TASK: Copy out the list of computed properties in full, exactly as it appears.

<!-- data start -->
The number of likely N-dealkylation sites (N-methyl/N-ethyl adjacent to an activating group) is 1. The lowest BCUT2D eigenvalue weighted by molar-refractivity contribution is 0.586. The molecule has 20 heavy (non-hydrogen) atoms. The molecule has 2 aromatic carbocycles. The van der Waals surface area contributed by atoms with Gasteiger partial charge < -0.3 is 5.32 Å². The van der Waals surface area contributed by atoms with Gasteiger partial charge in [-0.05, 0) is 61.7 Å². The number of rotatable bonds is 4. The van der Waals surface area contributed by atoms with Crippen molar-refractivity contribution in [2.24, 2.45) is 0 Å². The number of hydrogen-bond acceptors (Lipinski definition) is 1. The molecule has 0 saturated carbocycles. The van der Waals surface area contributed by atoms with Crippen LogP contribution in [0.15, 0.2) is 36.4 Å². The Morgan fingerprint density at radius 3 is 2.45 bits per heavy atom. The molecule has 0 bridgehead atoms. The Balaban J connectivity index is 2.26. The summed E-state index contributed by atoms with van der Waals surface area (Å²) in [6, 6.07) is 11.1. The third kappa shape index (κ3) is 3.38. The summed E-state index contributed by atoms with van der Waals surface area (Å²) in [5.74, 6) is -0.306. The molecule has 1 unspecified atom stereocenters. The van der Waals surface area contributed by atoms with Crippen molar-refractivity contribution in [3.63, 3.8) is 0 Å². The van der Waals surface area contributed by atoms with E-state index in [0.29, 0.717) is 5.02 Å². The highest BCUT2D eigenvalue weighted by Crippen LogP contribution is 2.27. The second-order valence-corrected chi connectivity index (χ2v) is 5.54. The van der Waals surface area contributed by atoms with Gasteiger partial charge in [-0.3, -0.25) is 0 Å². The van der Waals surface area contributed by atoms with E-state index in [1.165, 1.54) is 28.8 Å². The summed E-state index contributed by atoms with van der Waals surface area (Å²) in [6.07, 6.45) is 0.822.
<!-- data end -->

The number of likely N-dealkylation sites (N-methyl/N-ethyl adjacent to an activating group) is 1. The lowest BCUT2D eigenvalue weighted by molar-refractivity contribution is 0.586. The molecule has 20 heavy (non-hydrogen) atoms. The molecule has 2 aromatic carbocycles. The van der Waals surface area contributed by atoms with Gasteiger partial charge < -0.3 is 5.32 Å². The van der Waals surface area contributed by atoms with Gasteiger partial charge in [-0.05, 0) is 61.7 Å². The number of rotatable bonds is 4. The van der Waals surface area contributed by atoms with Crippen molar-refractivity contribution in [2.24, 2.45) is 0 Å². The number of hydrogen-bond acceptors (Lipinski definition) is 1. The molecule has 0 saturated carbocycles. The van der Waals surface area contributed by atoms with Crippen LogP contribution in [0.15, 0.2) is 36.4 Å². The Morgan fingerprint density at radius 3 is 2.45 bits per heavy atom. The molecule has 0 bridgehead atoms. The Balaban J connectivity index is 2.26. The summed E-state index contributed by atoms with van der Waals surface area (Å²) in [6, 6.07) is 11.1. The third kappa shape index (κ3) is 3.38. The summed E-state index contributed by atoms with van der Waals surface area (Å²) in [5.74, 6) is -0.306. The molecule has 1 unspecified atom stereocenters. The van der Waals surface area contributed by atoms with Crippen molar-refractivity contribution in [3.63, 3.8) is 0 Å². The van der Waals surface area contributed by atoms with E-state index in [0.29, 0.717) is 5.02 Å². The highest BCUT2D eigenvalue weighted by Crippen LogP contribution is 2.27. The second-order valence-corrected chi connectivity index (χ2v) is 5.54. The van der Waals surface area contributed by atoms with Gasteiger partial charge in [-0.3, -0.25) is 0 Å². The van der Waals surface area contributed by atoms with E-state index in [1.165, 1.54) is 28.8 Å². The summed E-state index contributed by atoms with van der Waals surface area (Å²) in [6.07, 6.45) is 0.822.